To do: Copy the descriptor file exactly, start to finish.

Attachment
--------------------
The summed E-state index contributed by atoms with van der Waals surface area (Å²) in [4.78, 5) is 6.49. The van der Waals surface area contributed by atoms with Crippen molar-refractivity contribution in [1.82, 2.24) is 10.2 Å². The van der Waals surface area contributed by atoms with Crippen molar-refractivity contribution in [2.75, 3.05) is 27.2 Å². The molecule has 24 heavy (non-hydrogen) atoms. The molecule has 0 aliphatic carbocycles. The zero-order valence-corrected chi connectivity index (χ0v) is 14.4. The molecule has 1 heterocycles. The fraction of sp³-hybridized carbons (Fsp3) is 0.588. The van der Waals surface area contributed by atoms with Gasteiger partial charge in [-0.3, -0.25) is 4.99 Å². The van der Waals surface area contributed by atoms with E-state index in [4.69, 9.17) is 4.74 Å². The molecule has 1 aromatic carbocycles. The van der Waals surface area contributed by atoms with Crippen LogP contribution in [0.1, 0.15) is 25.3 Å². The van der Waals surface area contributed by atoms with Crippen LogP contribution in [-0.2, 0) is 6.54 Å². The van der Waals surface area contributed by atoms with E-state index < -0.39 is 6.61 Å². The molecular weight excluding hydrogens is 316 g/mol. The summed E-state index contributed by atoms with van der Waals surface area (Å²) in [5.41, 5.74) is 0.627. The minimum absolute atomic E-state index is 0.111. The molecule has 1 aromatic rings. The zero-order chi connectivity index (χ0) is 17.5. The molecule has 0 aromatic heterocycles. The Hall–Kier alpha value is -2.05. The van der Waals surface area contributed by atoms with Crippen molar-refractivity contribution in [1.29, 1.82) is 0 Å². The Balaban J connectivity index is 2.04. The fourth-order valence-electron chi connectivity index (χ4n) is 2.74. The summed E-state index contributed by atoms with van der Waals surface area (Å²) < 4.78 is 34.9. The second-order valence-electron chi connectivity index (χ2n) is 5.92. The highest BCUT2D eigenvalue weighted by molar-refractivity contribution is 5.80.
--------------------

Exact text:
The summed E-state index contributed by atoms with van der Waals surface area (Å²) in [4.78, 5) is 6.49. The van der Waals surface area contributed by atoms with Crippen molar-refractivity contribution in [1.82, 2.24) is 10.2 Å². The van der Waals surface area contributed by atoms with Crippen molar-refractivity contribution in [2.75, 3.05) is 27.2 Å². The molecule has 24 heavy (non-hydrogen) atoms. The molecule has 0 aliphatic carbocycles. The zero-order valence-corrected chi connectivity index (χ0v) is 14.4. The molecule has 1 heterocycles. The fraction of sp³-hybridized carbons (Fsp3) is 0.588. The van der Waals surface area contributed by atoms with Gasteiger partial charge in [-0.3, -0.25) is 4.99 Å². The van der Waals surface area contributed by atoms with E-state index in [4.69, 9.17) is 4.74 Å². The molecule has 1 aromatic carbocycles. The van der Waals surface area contributed by atoms with Crippen LogP contribution in [0.1, 0.15) is 25.3 Å². The van der Waals surface area contributed by atoms with Crippen LogP contribution in [-0.2, 0) is 6.54 Å². The van der Waals surface area contributed by atoms with E-state index < -0.39 is 6.61 Å². The molecular weight excluding hydrogens is 316 g/mol. The summed E-state index contributed by atoms with van der Waals surface area (Å²) in [5.41, 5.74) is 0.627. The minimum absolute atomic E-state index is 0.111. The molecule has 1 aromatic rings. The zero-order chi connectivity index (χ0) is 17.5. The molecule has 0 aromatic heterocycles. The Hall–Kier alpha value is -2.05. The van der Waals surface area contributed by atoms with Crippen molar-refractivity contribution in [1.29, 1.82) is 0 Å². The Balaban J connectivity index is 2.04. The fourth-order valence-electron chi connectivity index (χ4n) is 2.74. The summed E-state index contributed by atoms with van der Waals surface area (Å²) < 4.78 is 34.9. The second-order valence-electron chi connectivity index (χ2n) is 5.92. The highest BCUT2D eigenvalue weighted by molar-refractivity contribution is 5.80.